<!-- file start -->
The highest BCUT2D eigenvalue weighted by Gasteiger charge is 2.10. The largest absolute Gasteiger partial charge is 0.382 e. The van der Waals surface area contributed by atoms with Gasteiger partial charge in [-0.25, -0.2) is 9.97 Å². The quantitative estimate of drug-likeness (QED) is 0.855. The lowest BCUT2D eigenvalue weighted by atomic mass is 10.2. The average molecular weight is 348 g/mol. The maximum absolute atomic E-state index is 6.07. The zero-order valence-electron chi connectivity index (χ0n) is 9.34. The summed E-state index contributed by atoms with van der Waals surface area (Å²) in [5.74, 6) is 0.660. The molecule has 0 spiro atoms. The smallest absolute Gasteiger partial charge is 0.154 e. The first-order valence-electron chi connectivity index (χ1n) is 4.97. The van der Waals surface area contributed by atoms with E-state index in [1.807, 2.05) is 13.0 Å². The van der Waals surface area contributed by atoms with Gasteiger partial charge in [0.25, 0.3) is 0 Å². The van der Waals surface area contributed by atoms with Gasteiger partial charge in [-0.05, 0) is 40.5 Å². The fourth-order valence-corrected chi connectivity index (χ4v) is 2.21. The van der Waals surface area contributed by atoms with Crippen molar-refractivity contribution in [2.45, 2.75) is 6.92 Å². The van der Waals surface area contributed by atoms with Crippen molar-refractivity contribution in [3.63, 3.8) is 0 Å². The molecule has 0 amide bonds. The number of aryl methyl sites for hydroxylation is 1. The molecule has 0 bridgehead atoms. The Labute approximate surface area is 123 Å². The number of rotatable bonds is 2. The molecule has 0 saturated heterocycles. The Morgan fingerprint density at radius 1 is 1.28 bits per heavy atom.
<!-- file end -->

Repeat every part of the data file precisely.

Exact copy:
The highest BCUT2D eigenvalue weighted by Gasteiger charge is 2.10. The largest absolute Gasteiger partial charge is 0.382 e. The van der Waals surface area contributed by atoms with Gasteiger partial charge in [-0.25, -0.2) is 9.97 Å². The quantitative estimate of drug-likeness (QED) is 0.855. The lowest BCUT2D eigenvalue weighted by atomic mass is 10.2. The average molecular weight is 348 g/mol. The maximum absolute atomic E-state index is 6.07. The zero-order valence-electron chi connectivity index (χ0n) is 9.34. The summed E-state index contributed by atoms with van der Waals surface area (Å²) in [5.74, 6) is 0.660. The molecule has 0 spiro atoms. The smallest absolute Gasteiger partial charge is 0.154 e. The first-order valence-electron chi connectivity index (χ1n) is 4.97. The van der Waals surface area contributed by atoms with E-state index in [1.807, 2.05) is 13.0 Å². The van der Waals surface area contributed by atoms with Gasteiger partial charge in [0.25, 0.3) is 0 Å². The van der Waals surface area contributed by atoms with Gasteiger partial charge in [-0.05, 0) is 40.5 Å². The fourth-order valence-corrected chi connectivity index (χ4v) is 2.21. The van der Waals surface area contributed by atoms with Crippen molar-refractivity contribution in [2.45, 2.75) is 6.92 Å². The van der Waals surface area contributed by atoms with Crippen molar-refractivity contribution in [3.63, 3.8) is 0 Å². The molecule has 0 amide bonds. The number of aryl methyl sites for hydroxylation is 1. The molecule has 0 bridgehead atoms. The Labute approximate surface area is 123 Å². The number of rotatable bonds is 2. The molecule has 0 saturated heterocycles. The Morgan fingerprint density at radius 1 is 1.28 bits per heavy atom.